Ancient Greece Crete Sweatshirt Style 88_2006
 
Ancient Greece Rhodes Tshirt Style 92_2006

Ancient Greece Rhodes Tshirt Style 92_2006
Ancient Greece Rhodes Sweatshirt Style 92_2006

Ancient Greece Rhodes Sweatshirt Style 92_2006
Ancient Greece Mykonos Tshirt Style 95_2006

Ancient Greece Mykonos Tshirt Style 95_2006
Ancient Greece Mykonos Sweatshirt Style 95_2006

Ancient Greece Mykonos Sweatshirt Style 95_2006
Greek Island Hellas Tshirt 135

Greek Island Hellas Tshirt 135
Greek Island Hellas Tshirt 135

Greek Island Hellas Tshirt 135
Greek Island Hellas Greece Tshirt 137_2006

Greek Island Hellas Greece Tshirt 137_2006
Greek Island Hellas Greece Sweatshirt 137_2006

Greek Island Hellas Greece Sweatshirt 137_2006
Greek Island Hellas Greek Tshirt 195_2006

Greek Island Hellas Greek Tshirt 195_2006
Greek Island Hellas Greek Sweatshirt 195_2006

Greek Island Hellas Greek Sweatshirt 195_2006
 
Eureka Tshirt 730_2006

Eureka Tshirt 730_2006
Eureka Sweatshirt 730_2006

Eureka Sweatshirt 730_2006

 
     
Women's Apparel
Koukla Swarovski Rhinestone Black Zippered Fleece Hoody

Koukla Swarovski Rhinestone Black Zippered Fleece Hoody
Koukla Long Sleeve Crew Neck Black

Koukla Long Sleeve Crew Neck Black
 
Koukla Long Sleeve Crew Neck Grey

Koukla Long Sleeve Crew Neck Grey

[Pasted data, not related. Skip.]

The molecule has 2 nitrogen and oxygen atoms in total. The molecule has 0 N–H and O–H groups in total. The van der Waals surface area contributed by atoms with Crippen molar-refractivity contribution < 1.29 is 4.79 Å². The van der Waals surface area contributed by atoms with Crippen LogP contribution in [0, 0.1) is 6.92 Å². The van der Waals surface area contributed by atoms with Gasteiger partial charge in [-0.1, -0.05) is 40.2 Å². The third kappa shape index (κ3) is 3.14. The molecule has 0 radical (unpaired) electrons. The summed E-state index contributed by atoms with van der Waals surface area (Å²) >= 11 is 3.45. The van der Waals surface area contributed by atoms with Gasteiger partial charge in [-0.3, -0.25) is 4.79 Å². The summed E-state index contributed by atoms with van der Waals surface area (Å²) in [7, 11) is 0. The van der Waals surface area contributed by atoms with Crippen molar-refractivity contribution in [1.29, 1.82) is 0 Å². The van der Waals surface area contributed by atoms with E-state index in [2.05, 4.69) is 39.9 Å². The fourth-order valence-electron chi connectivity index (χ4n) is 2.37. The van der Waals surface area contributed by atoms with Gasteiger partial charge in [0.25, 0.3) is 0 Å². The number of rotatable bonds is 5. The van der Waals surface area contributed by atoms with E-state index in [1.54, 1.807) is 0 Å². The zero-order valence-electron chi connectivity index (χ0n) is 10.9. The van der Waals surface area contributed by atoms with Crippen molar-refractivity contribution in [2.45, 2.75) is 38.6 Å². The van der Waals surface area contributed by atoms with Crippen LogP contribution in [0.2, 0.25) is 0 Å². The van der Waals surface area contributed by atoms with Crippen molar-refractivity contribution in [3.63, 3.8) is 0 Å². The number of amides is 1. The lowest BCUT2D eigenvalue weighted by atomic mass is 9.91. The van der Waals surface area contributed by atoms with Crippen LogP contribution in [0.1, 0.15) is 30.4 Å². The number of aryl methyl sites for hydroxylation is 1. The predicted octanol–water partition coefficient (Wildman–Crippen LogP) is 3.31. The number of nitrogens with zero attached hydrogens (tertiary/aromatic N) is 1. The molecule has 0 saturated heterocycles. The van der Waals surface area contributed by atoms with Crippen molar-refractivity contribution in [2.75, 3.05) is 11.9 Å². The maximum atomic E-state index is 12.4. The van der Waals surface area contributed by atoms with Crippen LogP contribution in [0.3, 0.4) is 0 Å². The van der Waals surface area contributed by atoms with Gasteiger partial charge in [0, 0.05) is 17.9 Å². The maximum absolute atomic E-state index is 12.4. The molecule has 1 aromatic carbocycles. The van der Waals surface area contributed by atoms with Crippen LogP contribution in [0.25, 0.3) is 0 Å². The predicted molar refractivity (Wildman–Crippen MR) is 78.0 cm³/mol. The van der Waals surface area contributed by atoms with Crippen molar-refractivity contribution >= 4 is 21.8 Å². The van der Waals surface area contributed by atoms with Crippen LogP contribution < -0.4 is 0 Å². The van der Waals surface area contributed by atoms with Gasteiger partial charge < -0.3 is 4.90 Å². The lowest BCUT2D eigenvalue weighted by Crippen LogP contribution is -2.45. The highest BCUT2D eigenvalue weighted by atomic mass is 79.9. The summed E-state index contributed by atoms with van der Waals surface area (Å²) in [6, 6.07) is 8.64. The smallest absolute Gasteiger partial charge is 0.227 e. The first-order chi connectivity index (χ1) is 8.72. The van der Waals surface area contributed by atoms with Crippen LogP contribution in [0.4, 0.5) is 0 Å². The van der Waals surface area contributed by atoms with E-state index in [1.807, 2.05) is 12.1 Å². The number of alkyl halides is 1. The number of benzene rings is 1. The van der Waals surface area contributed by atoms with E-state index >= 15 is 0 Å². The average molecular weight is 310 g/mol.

Greek Island Hellas Women

Greek Island Hellas Women's Tshirt Style 135B
 
Greek Island Hellas Greece Women

Greek Island Hellas Greece Women's Tshirt 137B_2006
Ancient Greek Warriors Women

Ancient Greek Warriors Women's Tshirt 10
 
Olive Branches and Marathon Runners Womens Tshirt Style 10016b

Olive Branches and Marathon Runners Womens
Tshirt Style 10016b
Olive Branches and Discus Womens Tshirt Style 10019b

Olive Branches and Discus Womens Tshirt
Style 10019b
 
Olive Branches and Parthenon Womens Tshirt Style 10020b

Olive Branches and Parthenon Womens Tshirt Style 10020b
Pythia at the Oracle of Delphi Women

Pythia at the Oracle of Delphi Women's
Tshirt Style 9
Greeek Islands Womens Tshirt Style 54b

Greeek Islands Womens
Tshirt Style 54b
 
Greeek Islands Womens Tshirt Style 64b

Greeek Islands Womens
Tshirt Style 64b
 
Greeek Islands Womens Tshirt Style 70b

Greeek Islands Womens
Tshirt Style 70b
Greece Dove Women

Greece Dove Women's Tshirt Style 469B_2006
 
 
 Children's T-shirts & Sweatshirts
Ancient Greek Warriors Children